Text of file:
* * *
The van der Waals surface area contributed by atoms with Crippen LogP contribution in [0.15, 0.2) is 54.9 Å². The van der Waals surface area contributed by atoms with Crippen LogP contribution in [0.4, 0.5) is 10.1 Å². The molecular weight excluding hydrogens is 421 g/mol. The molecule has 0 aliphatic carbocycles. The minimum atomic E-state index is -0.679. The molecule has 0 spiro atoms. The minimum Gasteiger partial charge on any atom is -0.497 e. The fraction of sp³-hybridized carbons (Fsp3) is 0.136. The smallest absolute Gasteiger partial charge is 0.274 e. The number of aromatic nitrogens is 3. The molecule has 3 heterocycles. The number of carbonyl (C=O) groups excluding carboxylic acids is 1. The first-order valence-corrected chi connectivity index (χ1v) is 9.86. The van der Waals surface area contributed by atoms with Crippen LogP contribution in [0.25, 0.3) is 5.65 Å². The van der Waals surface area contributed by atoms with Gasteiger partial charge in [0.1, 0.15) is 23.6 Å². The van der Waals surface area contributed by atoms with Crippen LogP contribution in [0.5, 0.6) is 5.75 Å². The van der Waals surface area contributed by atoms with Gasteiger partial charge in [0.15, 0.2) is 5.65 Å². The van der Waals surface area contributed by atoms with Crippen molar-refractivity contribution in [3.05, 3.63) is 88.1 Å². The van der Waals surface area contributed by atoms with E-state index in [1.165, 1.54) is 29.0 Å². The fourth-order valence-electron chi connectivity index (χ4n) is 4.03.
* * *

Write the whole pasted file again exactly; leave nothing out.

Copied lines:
The van der Waals surface area contributed by atoms with Crippen LogP contribution in [0.15, 0.2) is 54.9 Å². The van der Waals surface area contributed by atoms with Crippen LogP contribution in [0.4, 0.5) is 10.1 Å². The molecular weight excluding hydrogens is 421 g/mol. The molecule has 0 aliphatic carbocycles. The minimum atomic E-state index is -0.679. The molecule has 0 spiro atoms. The minimum Gasteiger partial charge on any atom is -0.497 e. The fraction of sp³-hybridized carbons (Fsp3) is 0.136. The smallest absolute Gasteiger partial charge is 0.274 e. The number of aromatic nitrogens is 3. The molecule has 3 heterocycles. The number of carbonyl (C=O) groups excluding carboxylic acids is 1. The first-order valence-corrected chi connectivity index (χ1v) is 9.86. The van der Waals surface area contributed by atoms with Crippen LogP contribution in [0.25, 0.3) is 5.65 Å². The van der Waals surface area contributed by atoms with Gasteiger partial charge in [0.1, 0.15) is 23.6 Å². The van der Waals surface area contributed by atoms with Crippen LogP contribution in [0.5, 0.6) is 5.75 Å². The van der Waals surface area contributed by atoms with Gasteiger partial charge in [0.15, 0.2) is 5.65 Å². The van der Waals surface area contributed by atoms with Crippen molar-refractivity contribution in [3.05, 3.63) is 88.1 Å². The van der Waals surface area contributed by atoms with E-state index in [1.165, 1.54) is 29.0 Å². The fourth-order valence-electron chi connectivity index (χ4n) is 4.03.